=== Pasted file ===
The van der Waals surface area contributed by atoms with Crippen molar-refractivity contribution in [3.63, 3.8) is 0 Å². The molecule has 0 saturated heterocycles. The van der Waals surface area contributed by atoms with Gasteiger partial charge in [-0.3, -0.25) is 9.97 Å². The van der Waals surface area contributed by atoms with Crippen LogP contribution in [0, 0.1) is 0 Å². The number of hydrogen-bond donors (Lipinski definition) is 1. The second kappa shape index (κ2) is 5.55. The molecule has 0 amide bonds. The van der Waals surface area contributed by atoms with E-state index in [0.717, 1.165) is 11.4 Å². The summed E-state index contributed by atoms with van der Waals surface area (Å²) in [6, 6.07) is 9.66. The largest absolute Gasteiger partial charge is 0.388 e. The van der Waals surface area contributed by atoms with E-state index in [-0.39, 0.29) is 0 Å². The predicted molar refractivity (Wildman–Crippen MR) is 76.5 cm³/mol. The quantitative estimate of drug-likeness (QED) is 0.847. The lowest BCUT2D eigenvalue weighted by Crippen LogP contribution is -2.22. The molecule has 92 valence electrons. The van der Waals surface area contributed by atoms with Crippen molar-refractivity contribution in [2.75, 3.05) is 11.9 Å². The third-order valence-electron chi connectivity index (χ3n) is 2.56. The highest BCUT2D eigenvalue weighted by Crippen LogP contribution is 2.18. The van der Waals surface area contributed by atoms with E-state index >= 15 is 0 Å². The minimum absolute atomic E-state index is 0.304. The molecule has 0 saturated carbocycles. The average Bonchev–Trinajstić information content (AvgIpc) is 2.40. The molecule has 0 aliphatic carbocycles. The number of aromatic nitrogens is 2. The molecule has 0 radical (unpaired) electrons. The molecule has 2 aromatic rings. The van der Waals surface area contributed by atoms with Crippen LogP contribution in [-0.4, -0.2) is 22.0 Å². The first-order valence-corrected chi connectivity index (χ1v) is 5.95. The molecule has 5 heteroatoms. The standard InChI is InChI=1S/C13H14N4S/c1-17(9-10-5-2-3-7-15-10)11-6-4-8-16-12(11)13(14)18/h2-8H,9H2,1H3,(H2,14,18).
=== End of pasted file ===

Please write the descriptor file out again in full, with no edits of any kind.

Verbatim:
The van der Waals surface area contributed by atoms with Crippen molar-refractivity contribution in [3.63, 3.8) is 0 Å². The molecule has 0 saturated heterocycles. The van der Waals surface area contributed by atoms with Gasteiger partial charge in [-0.3, -0.25) is 9.97 Å². The van der Waals surface area contributed by atoms with Crippen LogP contribution in [0, 0.1) is 0 Å². The number of hydrogen-bond donors (Lipinski definition) is 1. The second kappa shape index (κ2) is 5.55. The molecule has 0 amide bonds. The van der Waals surface area contributed by atoms with E-state index in [0.717, 1.165) is 11.4 Å². The summed E-state index contributed by atoms with van der Waals surface area (Å²) in [6, 6.07) is 9.66. The largest absolute Gasteiger partial charge is 0.388 e. The van der Waals surface area contributed by atoms with E-state index in [-0.39, 0.29) is 0 Å². The predicted molar refractivity (Wildman–Crippen MR) is 76.5 cm³/mol. The quantitative estimate of drug-likeness (QED) is 0.847. The lowest BCUT2D eigenvalue weighted by Crippen LogP contribution is -2.22. The molecule has 92 valence electrons. The van der Waals surface area contributed by atoms with Crippen molar-refractivity contribution in [2.75, 3.05) is 11.9 Å². The third-order valence-electron chi connectivity index (χ3n) is 2.56. The highest BCUT2D eigenvalue weighted by Crippen LogP contribution is 2.18. The van der Waals surface area contributed by atoms with E-state index >= 15 is 0 Å². The minimum absolute atomic E-state index is 0.304. The molecule has 0 saturated carbocycles. The average Bonchev–Trinajstić information content (AvgIpc) is 2.40. The molecule has 0 aliphatic carbocycles. The number of aromatic nitrogens is 2. The molecule has 0 radical (unpaired) electrons. The molecule has 2 aromatic rings. The van der Waals surface area contributed by atoms with Crippen LogP contribution in [-0.4, -0.2) is 22.0 Å². The first-order valence-corrected chi connectivity index (χ1v) is 5.95. The molecule has 5 heteroatoms. The standard InChI is InChI=1S/C13H14N4S/c1-17(9-10-5-2-3-7-15-10)11-6-4-8-16-12(11)13(14)18/h2-8H,9H2,1H3,(H2,14,18).